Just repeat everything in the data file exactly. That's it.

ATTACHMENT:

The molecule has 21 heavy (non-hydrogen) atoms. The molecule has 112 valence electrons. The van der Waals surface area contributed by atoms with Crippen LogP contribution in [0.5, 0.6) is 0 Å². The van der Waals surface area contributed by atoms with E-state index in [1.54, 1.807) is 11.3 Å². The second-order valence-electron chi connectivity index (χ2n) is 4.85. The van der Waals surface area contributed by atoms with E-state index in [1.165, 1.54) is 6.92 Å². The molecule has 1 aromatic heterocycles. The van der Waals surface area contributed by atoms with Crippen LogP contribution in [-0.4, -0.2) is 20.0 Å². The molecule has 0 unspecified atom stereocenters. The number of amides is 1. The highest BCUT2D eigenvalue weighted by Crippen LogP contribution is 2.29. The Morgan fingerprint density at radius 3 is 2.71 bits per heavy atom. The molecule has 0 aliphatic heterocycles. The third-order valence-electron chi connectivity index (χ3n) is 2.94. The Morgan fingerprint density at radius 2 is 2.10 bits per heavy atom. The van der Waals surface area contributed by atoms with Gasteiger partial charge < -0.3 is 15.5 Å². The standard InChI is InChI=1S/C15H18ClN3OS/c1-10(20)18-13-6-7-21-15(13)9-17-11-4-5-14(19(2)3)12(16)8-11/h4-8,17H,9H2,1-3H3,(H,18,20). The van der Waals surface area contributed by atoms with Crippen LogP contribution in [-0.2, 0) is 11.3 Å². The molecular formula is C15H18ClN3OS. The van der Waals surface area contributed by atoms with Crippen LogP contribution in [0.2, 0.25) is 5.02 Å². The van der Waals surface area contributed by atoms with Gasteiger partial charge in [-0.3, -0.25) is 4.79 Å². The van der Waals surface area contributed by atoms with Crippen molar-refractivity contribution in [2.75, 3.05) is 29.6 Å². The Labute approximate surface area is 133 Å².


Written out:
The molecule has 21 heavy (non-hydrogen) atoms. The molecule has 112 valence electrons. The van der Waals surface area contributed by atoms with Crippen LogP contribution in [0.5, 0.6) is 0 Å². The van der Waals surface area contributed by atoms with E-state index in [1.54, 1.807) is 11.3 Å². The second-order valence-electron chi connectivity index (χ2n) is 4.85. The van der Waals surface area contributed by atoms with E-state index in [1.165, 1.54) is 6.92 Å². The molecule has 1 aromatic heterocycles. The van der Waals surface area contributed by atoms with Crippen LogP contribution in [-0.4, -0.2) is 20.0 Å². The molecule has 0 unspecified atom stereocenters. The number of amides is 1. The highest BCUT2D eigenvalue weighted by Crippen LogP contribution is 2.29. The Morgan fingerprint density at radius 3 is 2.71 bits per heavy atom. The molecule has 0 aliphatic heterocycles. The third-order valence-electron chi connectivity index (χ3n) is 2.94. The Morgan fingerprint density at radius 2 is 2.10 bits per heavy atom. The van der Waals surface area contributed by atoms with Gasteiger partial charge < -0.3 is 15.5 Å². The standard InChI is InChI=1S/C15H18ClN3OS/c1-10(20)18-13-6-7-21-15(13)9-17-11-4-5-14(19(2)3)12(16)8-11/h4-8,17H,9H2,1-3H3,(H,18,20). The van der Waals surface area contributed by atoms with Crippen LogP contribution in [-0.2, 0) is 11.3 Å². The molecular formula is C15H18ClN3OS. The van der Waals surface area contributed by atoms with Crippen LogP contribution in [0.2, 0.25) is 5.02 Å². The van der Waals surface area contributed by atoms with Gasteiger partial charge in [-0.3, -0.25) is 4.79 Å². The van der Waals surface area contributed by atoms with Crippen molar-refractivity contribution in [2.75, 3.05) is 29.6 Å². The Labute approximate surface area is 133 Å².